The TTL-USB serial cable is a marvellous tool for diagnosis and hacking, though its connection to the Pi's GPIO pins needs some care.
Reply to
Hils
less unpredictable than undocumented.
Mount tends to hang the boot process if it cant find a drive..unless its 'soft mounted' or some such.
I do know that the only thing that absolutely crashes this machine here is if NFS mounted stuff vanishes.
It rarely does happen though.
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Ineptocracy 

(in-ep-toc?-ra-cy) ? a system of government where the least capable to  
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Reply to
The Natural Philosopher
On Fri, 29 Nov 2013 11:41:16 +0000, Hils declaimed the following:
Does that mean you've now come full circle?
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	Wulfraed                 Dennis Lee Bieber         AF6VN 
    wlfraed@ix.netcom.com    HTTP://wlfraed.home.netcom.com/
Reply to
Dennis Lee Bieber
For a Friday, that is actually passably good.
Now register the trademark for a twin processor PI.
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Ineptocracy 

(in-ep-toc?-ra-cy) ? a system of government where the least capable to  
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Reply to
The Natural Philosopher
On Fri, 29 Nov 2013 16:44:38 +0000, The Natural Philosopher declaimed the following:
Wouldn't that be a PI*R^2 for short?
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	Wulfraed                 Dennis Lee Bieber         AF6VN 
    wlfraed@ix.netcom.com    HTTP://wlfraed.home.netcom.com/
Reply to
Dennis Lee Bieber
Why? Where does the radius squared suddenly come from? It'd be a Raspberry Tau shirley :)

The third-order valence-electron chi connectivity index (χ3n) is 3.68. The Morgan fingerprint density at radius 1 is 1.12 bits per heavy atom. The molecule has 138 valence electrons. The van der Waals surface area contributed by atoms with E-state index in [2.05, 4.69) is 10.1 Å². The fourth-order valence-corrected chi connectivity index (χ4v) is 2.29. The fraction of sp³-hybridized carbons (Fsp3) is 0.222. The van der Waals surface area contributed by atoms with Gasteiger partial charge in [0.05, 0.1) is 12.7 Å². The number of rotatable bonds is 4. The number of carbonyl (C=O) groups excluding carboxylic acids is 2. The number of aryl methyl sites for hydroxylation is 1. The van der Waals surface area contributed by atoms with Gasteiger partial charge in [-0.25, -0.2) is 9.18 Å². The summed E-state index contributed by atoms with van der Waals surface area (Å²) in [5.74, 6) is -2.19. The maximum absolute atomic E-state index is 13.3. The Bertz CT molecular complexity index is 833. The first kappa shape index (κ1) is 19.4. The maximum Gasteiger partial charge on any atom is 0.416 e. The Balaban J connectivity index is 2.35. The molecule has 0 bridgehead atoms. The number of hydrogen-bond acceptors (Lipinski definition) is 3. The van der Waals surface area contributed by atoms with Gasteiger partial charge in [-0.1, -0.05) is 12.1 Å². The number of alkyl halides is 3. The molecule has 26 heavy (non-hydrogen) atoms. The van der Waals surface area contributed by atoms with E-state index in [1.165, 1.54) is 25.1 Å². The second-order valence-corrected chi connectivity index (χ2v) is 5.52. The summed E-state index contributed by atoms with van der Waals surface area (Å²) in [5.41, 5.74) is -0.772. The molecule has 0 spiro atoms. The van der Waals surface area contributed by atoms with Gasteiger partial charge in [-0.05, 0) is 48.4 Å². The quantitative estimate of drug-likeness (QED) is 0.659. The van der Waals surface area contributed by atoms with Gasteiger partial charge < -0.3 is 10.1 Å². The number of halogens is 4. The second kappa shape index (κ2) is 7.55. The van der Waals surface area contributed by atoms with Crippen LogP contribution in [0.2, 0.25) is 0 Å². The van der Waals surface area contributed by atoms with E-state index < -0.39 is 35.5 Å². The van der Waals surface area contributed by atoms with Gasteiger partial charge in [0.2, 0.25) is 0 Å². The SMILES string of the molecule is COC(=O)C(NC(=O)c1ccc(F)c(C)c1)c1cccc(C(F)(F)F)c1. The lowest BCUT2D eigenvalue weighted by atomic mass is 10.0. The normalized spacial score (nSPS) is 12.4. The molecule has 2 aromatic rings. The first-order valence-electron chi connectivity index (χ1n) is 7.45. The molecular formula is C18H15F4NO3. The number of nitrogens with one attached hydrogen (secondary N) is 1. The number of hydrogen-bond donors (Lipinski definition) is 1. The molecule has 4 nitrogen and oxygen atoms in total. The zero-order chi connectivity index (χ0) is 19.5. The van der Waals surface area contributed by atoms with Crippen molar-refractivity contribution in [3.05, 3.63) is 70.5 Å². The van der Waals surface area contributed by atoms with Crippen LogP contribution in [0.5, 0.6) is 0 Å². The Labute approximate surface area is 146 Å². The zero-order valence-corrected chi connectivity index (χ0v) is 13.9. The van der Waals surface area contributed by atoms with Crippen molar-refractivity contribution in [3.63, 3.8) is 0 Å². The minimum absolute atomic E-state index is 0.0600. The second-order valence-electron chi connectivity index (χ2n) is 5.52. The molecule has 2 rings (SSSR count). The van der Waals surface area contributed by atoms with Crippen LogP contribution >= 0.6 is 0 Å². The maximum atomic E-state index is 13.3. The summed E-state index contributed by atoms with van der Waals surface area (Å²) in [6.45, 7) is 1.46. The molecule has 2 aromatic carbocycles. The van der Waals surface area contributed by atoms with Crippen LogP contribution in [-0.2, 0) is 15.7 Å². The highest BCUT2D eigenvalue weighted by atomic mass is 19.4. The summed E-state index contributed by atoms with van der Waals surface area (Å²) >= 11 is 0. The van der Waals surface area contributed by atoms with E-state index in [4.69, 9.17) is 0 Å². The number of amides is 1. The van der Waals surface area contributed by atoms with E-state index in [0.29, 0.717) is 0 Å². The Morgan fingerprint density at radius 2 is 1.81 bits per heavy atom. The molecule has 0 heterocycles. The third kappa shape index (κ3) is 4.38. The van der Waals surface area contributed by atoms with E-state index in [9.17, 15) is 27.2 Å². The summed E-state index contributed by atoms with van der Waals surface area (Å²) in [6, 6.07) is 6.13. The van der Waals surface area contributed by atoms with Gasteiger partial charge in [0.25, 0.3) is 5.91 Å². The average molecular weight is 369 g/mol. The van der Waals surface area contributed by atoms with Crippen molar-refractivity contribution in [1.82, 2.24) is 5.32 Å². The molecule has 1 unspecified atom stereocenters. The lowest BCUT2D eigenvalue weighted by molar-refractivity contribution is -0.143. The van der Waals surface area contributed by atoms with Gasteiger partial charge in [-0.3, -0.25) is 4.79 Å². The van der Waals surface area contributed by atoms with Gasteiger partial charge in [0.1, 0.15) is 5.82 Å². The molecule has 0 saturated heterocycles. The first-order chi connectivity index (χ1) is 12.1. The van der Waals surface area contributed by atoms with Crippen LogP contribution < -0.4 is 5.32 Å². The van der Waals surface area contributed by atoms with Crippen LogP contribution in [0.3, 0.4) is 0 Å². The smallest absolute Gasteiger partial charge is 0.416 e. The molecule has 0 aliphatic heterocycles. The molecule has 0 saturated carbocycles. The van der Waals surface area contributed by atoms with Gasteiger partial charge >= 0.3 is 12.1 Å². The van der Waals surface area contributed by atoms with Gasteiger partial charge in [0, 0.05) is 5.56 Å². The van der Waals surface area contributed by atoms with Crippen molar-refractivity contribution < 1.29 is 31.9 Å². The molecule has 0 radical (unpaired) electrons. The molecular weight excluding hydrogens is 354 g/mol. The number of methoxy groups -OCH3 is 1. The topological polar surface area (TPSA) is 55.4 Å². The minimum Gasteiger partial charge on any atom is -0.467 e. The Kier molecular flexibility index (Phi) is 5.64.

Reply to
Guesser
On Sat, 30 Nov 2013 09:52:53 GMT, Alan Adams declaimed the following:
Yes, and my subsequent post was in response to the concept of a dual core (though it really would word better with a quad core for the ^2)
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	Wulfraed                 Dennis Lee Bieber         AF6VN 
    wlfraed@ix.netcom.com    HTTP://wlfraed.home.netcom.com/
Reply to
Dennis Lee Bieber
OK, if you're prepared to go 'down' there, let's do as 'below'.
Serial has got a whole lot of its own requirement. In the thread 'Unreliable boot behaviour' there are good leads to * switch on 'ACT' LED * pulse 'ACT' LED * send via 'ACT' LED * do something with the display...
I've proposed that we have access to these tiny byte-string-testers, without even bothering with the tool-chain -- initially.
We just need to:
# mv knl.imgBak # dd if=AcTest1 of=
Where AcTest1, as described above is merely the hex-bytes of: -> set the relevant port-line to output-mode -> set the relevant 1 or 0 to the relevant mem: port-line -> Branch -1: infinite-loop to avoid running into further-code
Power-off and dd:restore the when done.
We need to collaborate in building tools, rather than just solving short term individual problems.
PS. the Cambridge university article cited in the other thread is an over-the-top tutorial for scholars.
Reply to